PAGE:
04/05/2012 07:41 am ET Updated Jun 05, 2012

Review: The Assault

A film with both documentary urgency and an overwrought sense of melodrama, The Assault is a dramatization of a real-life airline hijacking from 1994.

The actual events occurred in Algiers, when hijackers, demanding the release of Algerian prisoners in France, grabbed an airplane in Algiers and demanded that it be flown to Paris (where the terrorists planned to fly it into the Eiffel Tower). I won't tell the outcome though, naturally, it can be found in Wikipedia.

The film focuses on the preparations of the hijackers and the response of government officials (most of whom are more caught up in the international politics than in the tactical necessities of actually taking down the hijackers). In that sense, filmmaker Julien Leclercq keeps things spare and urgent, letting the details and the behavior of people -- both those interested only in covering their own asses and those with a commitment to foiling the hijacking -- speak for themselves.

He never goes into depth with the terrorists, who are Algerian but prepared to crash a plane whose passengers are predominately their countrymen. Their motives need no explanation; this is a suicide mission by zealots, whose cause deserves no justification.

Unfortunately, Leclercq also weaves in the story of Thierry (Vincent Elbaz), the leader of the special forces unit charged with the actual assault on the airplane. He's first seen in the aftermath of an earlier mission, one in which women and children wound up dead, though not through any negligence of his.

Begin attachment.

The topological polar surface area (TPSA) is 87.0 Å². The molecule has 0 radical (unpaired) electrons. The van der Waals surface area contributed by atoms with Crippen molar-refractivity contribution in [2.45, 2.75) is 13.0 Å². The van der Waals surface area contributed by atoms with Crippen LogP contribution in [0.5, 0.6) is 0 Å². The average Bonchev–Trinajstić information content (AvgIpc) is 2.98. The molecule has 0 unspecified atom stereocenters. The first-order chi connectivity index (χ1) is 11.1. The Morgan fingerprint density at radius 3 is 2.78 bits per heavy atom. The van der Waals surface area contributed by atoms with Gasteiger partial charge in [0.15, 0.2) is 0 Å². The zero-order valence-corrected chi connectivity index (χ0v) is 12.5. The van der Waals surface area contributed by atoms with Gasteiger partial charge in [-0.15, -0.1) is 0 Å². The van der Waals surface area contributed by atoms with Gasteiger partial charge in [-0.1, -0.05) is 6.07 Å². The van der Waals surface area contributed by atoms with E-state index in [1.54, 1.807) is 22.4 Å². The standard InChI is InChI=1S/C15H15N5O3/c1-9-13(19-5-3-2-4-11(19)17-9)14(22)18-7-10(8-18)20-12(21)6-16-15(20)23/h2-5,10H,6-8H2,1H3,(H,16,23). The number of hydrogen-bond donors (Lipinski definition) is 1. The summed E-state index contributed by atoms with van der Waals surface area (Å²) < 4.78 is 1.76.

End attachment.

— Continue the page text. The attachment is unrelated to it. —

But in the film's most clichéd section, Leclercq keeps returning to Thierry: his time at home between assignments, his wife's anxiousness about the danger he faces. When his unit is called into action, his wife Claire (Marie Guillard) inexplicably shows up at the headquarters where the mission is being run, and Leclercq mercilessly returns to her tear-stained look of horror as the attack finally commences and Thierry is the first in to face the terrorists.

Like Paul Greengrass' United 93, this film focuses on urgent action in tightly enclosed spaces, which also leads to an occasional lack of clarity when we're not sure what we're seeing. More often, the action is brisk and brutal, shot in desaturated colors that seem to show only shades of blue and occasional flashes of red.

Still, The Assault could have been better, had Leclercq resisted to urge to include the soap operatics of Thierry's story. It's solid -- but it should have been gripping.

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